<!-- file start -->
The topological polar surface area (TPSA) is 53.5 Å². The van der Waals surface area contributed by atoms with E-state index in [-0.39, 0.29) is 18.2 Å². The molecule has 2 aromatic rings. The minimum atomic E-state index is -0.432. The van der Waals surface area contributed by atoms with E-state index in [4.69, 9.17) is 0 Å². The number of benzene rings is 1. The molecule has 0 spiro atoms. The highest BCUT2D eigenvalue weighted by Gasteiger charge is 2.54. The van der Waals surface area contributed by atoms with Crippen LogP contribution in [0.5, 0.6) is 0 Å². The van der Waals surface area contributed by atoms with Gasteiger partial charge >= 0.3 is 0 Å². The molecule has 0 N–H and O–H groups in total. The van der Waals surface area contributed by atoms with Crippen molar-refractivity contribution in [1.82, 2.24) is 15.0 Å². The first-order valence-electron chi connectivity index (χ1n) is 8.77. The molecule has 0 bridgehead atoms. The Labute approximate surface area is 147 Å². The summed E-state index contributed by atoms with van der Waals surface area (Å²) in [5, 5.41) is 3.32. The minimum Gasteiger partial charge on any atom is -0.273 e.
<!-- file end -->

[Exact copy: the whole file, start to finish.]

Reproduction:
The topological polar surface area (TPSA) is 53.5 Å². The van der Waals surface area contributed by atoms with E-state index in [-0.39, 0.29) is 18.2 Å². The molecule has 2 aromatic rings. The minimum atomic E-state index is -0.432. The van der Waals surface area contributed by atoms with E-state index in [4.69, 9.17) is 0 Å². The number of benzene rings is 1. The molecule has 0 spiro atoms. The highest BCUT2D eigenvalue weighted by Gasteiger charge is 2.54. The van der Waals surface area contributed by atoms with Crippen LogP contribution in [0.5, 0.6) is 0 Å². The van der Waals surface area contributed by atoms with Gasteiger partial charge >= 0.3 is 0 Å². The molecule has 0 N–H and O–H groups in total. The van der Waals surface area contributed by atoms with Crippen molar-refractivity contribution in [1.82, 2.24) is 15.0 Å². The first-order valence-electron chi connectivity index (χ1n) is 8.77. The molecule has 0 bridgehead atoms. The Labute approximate surface area is 147 Å². The summed E-state index contributed by atoms with van der Waals surface area (Å²) in [5, 5.41) is 3.32. The minimum Gasteiger partial charge on any atom is -0.273 e.